Clearly his money had tempted her away from her vegetarianism, and there were further references to champagne and caviar. But Isadora also says she learned that wealth did not bring happiness and yearned for a simpler life again. On another cruise, this time down the Nile:
Chapter 23, p.175: "Egypt is
a land of dreams for us - a land of labour for the poor fellah - but, in any case, it is the only land that I know where labour can be beautiful. The fellah, who lives mainly on a soup of lentils, and unleavened bread, has a beautiful, supple body, and whether stooping in the fields or drawing water from the Nile presents always a bronze model to delight the heart of a sculptor."
At the outbreak of the First World War in 1914, Isadora was running another dance school in Paris. (photo right taken during the war)
Chapter 28, p.220-221: "For in those days of the war everyone felt the same enthusiasm. That marvellous message of defiance, the wonderful enthusiasm that was to lead to miles of devastated countryside and graveyards, who can say whether it was right or wrong? Certainly at the present moment [she was writing this in 1927] it seems to have been rather useless, but how can we judge? And Romain Rolland [well known as a vegetarian activist and pacifist] sitting in Switzerland, above it all, calling upon his pale and thoughtful head the curses of some and the blessings of others."
. . . "Bernard Shaw [also notorious during the war as a vegetarian pacifist] says that as long as men torture and slay animals and eat their flesh we shall have war. I think all sane, thinking people must be of his opinion. The children of my school were all vegetarians, [presumably this refers to the Paris school as well as the earlier one in Berlin] and grew strong and beautiful on a vegetable and fruit diet. Sometimes during the war when I heard the cries of the wounded I thought of the cries of animals in the slaughter-house, and I felt that, as we torture these poor defenceless creatures, so the gods torture us. Who loves this horrible thing called war? Probably the meat-eaters, having killed, feel the need to kill-kill birds, animals - the tender stricken deer-hunt foxes.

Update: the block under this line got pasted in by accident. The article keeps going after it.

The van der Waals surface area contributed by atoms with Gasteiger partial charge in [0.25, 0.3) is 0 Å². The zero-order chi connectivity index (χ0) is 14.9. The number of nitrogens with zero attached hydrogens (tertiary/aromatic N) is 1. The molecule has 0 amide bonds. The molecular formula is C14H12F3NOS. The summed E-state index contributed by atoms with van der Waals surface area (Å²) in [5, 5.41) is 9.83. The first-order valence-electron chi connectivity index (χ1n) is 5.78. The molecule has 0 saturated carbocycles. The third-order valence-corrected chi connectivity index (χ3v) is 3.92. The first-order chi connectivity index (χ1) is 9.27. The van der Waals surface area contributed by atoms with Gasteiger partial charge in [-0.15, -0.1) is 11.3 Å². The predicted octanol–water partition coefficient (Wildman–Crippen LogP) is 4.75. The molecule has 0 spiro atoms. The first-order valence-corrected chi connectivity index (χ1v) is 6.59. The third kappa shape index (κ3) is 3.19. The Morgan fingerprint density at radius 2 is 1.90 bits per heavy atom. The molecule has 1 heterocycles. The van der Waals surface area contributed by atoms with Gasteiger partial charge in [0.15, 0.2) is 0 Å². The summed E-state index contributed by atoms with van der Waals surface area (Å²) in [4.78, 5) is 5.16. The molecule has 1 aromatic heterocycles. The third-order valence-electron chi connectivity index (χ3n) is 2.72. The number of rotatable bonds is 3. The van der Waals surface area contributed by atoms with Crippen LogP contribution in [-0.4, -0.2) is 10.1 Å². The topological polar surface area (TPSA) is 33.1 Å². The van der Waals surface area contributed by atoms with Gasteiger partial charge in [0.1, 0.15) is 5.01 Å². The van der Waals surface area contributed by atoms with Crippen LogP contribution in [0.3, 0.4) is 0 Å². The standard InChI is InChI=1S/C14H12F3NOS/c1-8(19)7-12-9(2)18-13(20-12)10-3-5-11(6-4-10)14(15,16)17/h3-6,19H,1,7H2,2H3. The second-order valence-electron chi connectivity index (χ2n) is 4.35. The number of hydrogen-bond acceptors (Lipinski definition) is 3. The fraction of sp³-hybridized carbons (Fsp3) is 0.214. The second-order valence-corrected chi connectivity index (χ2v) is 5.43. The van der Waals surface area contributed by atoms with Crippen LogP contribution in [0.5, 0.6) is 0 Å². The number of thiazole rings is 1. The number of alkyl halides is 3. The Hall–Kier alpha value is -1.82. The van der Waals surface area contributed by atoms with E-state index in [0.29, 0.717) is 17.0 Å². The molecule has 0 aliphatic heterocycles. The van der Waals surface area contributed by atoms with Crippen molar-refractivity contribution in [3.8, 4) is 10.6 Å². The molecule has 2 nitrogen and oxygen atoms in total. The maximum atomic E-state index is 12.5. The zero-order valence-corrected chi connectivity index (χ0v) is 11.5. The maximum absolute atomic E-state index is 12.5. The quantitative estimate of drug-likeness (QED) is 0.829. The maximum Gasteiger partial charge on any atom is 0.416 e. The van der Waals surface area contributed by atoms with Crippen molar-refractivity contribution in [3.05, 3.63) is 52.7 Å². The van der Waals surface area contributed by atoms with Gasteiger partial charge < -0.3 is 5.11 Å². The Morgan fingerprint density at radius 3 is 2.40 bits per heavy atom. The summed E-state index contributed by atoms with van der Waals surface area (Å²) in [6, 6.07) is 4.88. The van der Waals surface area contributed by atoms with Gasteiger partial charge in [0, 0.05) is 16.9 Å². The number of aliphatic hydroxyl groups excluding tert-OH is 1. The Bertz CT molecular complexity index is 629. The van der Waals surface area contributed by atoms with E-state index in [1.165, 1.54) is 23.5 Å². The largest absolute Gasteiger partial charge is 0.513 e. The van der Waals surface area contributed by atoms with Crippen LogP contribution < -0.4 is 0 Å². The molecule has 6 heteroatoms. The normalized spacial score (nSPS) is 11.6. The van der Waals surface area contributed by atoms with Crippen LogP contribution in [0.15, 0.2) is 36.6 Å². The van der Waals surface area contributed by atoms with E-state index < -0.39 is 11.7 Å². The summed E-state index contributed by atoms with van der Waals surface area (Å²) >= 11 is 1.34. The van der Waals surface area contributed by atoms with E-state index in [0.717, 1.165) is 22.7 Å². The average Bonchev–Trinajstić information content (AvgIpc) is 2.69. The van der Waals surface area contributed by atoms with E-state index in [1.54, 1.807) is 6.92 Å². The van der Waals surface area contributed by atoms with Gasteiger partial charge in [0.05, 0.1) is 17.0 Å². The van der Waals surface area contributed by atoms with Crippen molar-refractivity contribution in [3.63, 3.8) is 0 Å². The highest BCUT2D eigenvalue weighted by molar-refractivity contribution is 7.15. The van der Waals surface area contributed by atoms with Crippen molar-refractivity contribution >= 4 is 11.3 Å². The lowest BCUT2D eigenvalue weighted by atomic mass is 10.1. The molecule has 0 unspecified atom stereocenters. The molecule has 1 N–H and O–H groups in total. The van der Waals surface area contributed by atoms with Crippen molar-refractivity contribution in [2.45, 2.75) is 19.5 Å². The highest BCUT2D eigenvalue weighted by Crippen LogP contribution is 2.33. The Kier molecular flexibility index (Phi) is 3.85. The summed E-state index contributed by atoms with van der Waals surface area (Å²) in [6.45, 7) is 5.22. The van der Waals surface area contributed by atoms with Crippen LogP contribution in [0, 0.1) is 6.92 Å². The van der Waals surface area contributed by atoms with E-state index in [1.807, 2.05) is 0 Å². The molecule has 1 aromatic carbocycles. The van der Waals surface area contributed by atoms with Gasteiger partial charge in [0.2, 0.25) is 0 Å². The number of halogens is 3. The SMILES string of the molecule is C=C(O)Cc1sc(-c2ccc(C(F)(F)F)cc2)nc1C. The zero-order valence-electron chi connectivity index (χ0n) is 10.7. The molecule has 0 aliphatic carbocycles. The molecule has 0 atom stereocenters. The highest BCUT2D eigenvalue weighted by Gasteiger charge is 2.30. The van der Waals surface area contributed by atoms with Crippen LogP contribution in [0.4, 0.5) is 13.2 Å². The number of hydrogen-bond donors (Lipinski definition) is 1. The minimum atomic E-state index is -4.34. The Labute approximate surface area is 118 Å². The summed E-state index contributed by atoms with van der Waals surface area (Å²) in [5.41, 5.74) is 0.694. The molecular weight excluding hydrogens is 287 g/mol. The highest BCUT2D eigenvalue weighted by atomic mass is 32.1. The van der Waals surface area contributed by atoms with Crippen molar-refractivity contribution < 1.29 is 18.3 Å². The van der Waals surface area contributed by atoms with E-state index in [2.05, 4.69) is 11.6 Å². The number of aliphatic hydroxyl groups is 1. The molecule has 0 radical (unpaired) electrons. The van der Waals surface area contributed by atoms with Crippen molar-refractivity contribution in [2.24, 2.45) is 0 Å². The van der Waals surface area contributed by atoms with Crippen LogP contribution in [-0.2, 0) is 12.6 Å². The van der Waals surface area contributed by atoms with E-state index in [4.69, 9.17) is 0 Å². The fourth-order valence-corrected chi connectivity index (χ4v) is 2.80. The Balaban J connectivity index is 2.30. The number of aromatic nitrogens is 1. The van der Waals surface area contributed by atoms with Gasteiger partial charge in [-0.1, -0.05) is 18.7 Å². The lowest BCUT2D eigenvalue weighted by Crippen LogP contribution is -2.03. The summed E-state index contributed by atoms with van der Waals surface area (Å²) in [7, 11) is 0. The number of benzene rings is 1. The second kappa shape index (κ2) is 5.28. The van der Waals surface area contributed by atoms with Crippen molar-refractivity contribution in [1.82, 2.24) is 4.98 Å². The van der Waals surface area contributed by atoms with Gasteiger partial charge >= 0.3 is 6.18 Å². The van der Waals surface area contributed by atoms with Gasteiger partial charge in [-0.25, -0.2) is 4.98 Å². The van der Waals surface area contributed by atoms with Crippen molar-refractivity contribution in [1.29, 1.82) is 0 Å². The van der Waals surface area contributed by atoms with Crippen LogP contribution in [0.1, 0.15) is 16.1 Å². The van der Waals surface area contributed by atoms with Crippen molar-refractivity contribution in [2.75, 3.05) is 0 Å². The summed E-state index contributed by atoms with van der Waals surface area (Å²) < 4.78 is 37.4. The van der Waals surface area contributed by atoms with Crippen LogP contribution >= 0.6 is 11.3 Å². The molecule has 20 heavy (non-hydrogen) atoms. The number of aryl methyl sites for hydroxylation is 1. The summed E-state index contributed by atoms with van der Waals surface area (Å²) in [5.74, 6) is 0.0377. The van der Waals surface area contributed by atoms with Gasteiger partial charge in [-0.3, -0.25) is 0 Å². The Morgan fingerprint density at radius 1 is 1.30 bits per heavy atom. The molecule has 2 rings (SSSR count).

The butcher with his bloody apron incites bloodshed, murder. Why not? From cutting the throat of a young calf to cutting the throat of our brothers and sisters is but a step. While we are ourselves the living graves of murdered animals, how can we expect any ideal conditions on the earth?"
Isadora now seems to have thought a little more about various forms of animal cruelty, during the war she visited Havana, Cuba, where she met a woman with a large collection of monkeys in her large garden, some of which often rode on her shoulders:
Chapter 29, p.236:
"She told me that in her will she had left her entire collection of monkeys to the Pasteur Institute for experimental work in connection with cancer and tuberculosis, which seemed to me a peculiar form of showing post-mortem love.
However she was still rather inconsistent, mentioning later owning an ermine coat which was pawned when she ran out of money, and admiration for her Irish-American grandfather's stories about the war against the 'redskins' on his way west in a covered wagon. The precise details of Isadora's vegetarianism may never be know, but at least she made an some attempts to move in the right direction. She died in a motor car accident shortly after writing her memoirs in 1927.